The Science of Getting Rich: Book Overview

This article is an excerpt from the Shortform book guide to "The Monk Who Sold His Ferrari" by Robin Sharma. Shortform has the world's best summaries and analyses of books you should be reading.

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What are the key messages of The Monk Who Sold His Ferrari? What are some The Monk Who Sold His Ferrari discussion questions?

The Monk Who Sold His Ferrari discussion questions cover key concepts in Robin Sharma’s book. Use these exercises to help apply the principles of the book to your life.

Keep reading for 10 The Monk Who Sold His Ferrari discussion questions.

The Monk Who Sold His Ferrari Discussion Questions

The Monk Who Sold His Ferrari is a parable centered on Julian, a hotshot-lawyer-turned-monk, and his former colleague John. Julian shares what he’s learned from studying with the Sages of Sivana, a near-mythological group of monks in India who know the secrets to enlightenment.

Julian’s lessons range from gaining control of your thoughts, to finding a purpose in life, to properly managing your time so that you can achieve that purpose. All of this works toward the ultimate goal of living a simple, fulfilling, and happy life. 

While the characters and events are all fictional, the lessons Julian teaches are based on real philosophical and religious traditions. 

Take a Personal Inventory

One of the major skills Julian learned from the Sages was how to manage his time and his mind. Those same skills can help us in our lives, too.

  1. Think back on the past week. Name one thing that was a major source of stress for you.
  2. What’s one unhealthy habit you’ve indulged?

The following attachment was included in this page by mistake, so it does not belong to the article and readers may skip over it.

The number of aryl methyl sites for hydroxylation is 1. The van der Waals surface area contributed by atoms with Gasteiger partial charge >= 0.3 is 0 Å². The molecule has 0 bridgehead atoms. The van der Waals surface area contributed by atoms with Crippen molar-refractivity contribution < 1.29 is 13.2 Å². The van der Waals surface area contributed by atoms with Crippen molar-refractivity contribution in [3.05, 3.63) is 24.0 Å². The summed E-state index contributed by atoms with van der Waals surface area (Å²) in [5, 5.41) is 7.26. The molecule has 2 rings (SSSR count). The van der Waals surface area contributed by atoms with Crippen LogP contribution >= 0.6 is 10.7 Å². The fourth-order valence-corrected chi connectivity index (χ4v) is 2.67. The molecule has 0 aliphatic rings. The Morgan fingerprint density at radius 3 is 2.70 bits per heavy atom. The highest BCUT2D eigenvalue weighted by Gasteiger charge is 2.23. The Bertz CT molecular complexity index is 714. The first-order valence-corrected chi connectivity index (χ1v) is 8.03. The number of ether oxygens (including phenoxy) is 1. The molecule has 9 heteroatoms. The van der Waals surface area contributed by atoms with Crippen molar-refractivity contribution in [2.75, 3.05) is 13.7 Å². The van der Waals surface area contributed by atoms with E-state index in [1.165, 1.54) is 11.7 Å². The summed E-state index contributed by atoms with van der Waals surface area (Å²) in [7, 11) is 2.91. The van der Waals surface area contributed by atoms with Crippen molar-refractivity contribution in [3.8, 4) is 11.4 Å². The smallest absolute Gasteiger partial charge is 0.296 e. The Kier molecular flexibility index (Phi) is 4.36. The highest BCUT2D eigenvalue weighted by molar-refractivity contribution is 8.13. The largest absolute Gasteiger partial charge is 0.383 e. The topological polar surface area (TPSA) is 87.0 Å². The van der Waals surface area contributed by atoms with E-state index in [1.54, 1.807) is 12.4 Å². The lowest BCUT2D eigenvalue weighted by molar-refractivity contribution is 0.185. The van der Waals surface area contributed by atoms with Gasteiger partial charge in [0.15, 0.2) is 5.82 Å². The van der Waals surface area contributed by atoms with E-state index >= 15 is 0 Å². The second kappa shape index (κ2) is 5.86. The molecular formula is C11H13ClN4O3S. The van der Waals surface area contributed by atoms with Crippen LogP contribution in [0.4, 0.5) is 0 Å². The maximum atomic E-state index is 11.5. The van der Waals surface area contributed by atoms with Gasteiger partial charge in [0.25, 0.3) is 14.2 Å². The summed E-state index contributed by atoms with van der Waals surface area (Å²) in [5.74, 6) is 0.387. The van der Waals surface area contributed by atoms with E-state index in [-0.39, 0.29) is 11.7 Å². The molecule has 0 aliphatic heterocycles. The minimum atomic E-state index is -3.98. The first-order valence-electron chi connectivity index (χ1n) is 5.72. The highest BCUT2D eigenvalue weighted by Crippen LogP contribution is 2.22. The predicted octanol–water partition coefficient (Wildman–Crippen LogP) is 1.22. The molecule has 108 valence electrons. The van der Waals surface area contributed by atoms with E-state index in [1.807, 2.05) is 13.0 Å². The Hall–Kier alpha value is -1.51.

3. Now think about the positives: What’s one thing that made you happy over the past week?
  4. What’s a healthy choice that you made this week?

Try the Heart of the Rose

All of the skills and lessons Julian learned begin with a clear mind. The Heart of the Rose is a simple mind-clearing exercise that anyone can do and these 3 The Monk Who Sold His Ferrari discussion questions help you do it. 

  1. Find a nearby object—it doesn’t matter what—and pick it up. Take five minutes to sit quietly and concentrate on that object. Observe everything about it: shape, color, texture, even scent. Don’t try to fight against intruding thoughts. Instead, acknowledge and then dismiss them. At the end of the five minutes, write down how you feel.
  2. How often did you find your thoughts drifting from your chosen object?
  3. What sorts of thoughts commonly distracted you? Next time you practice the Heart of the Rose, what will you do when intruding thoughts break your focus?

Practice a Ritual

Choose one of the 10 Rituals of Radiant Living. Pick the one that speaks most to you at this moment. 

  1. Which Ritual did you choose, and why?
  2. How could you practice this ritual today?
  3. Do you plan to continue performing this ritual? If so, how? If not, why?
The Monk Who Sold His Ferrari Discussion Questions

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  • Why your career success might actually be killing you
  • How to live a simple and fulfilling life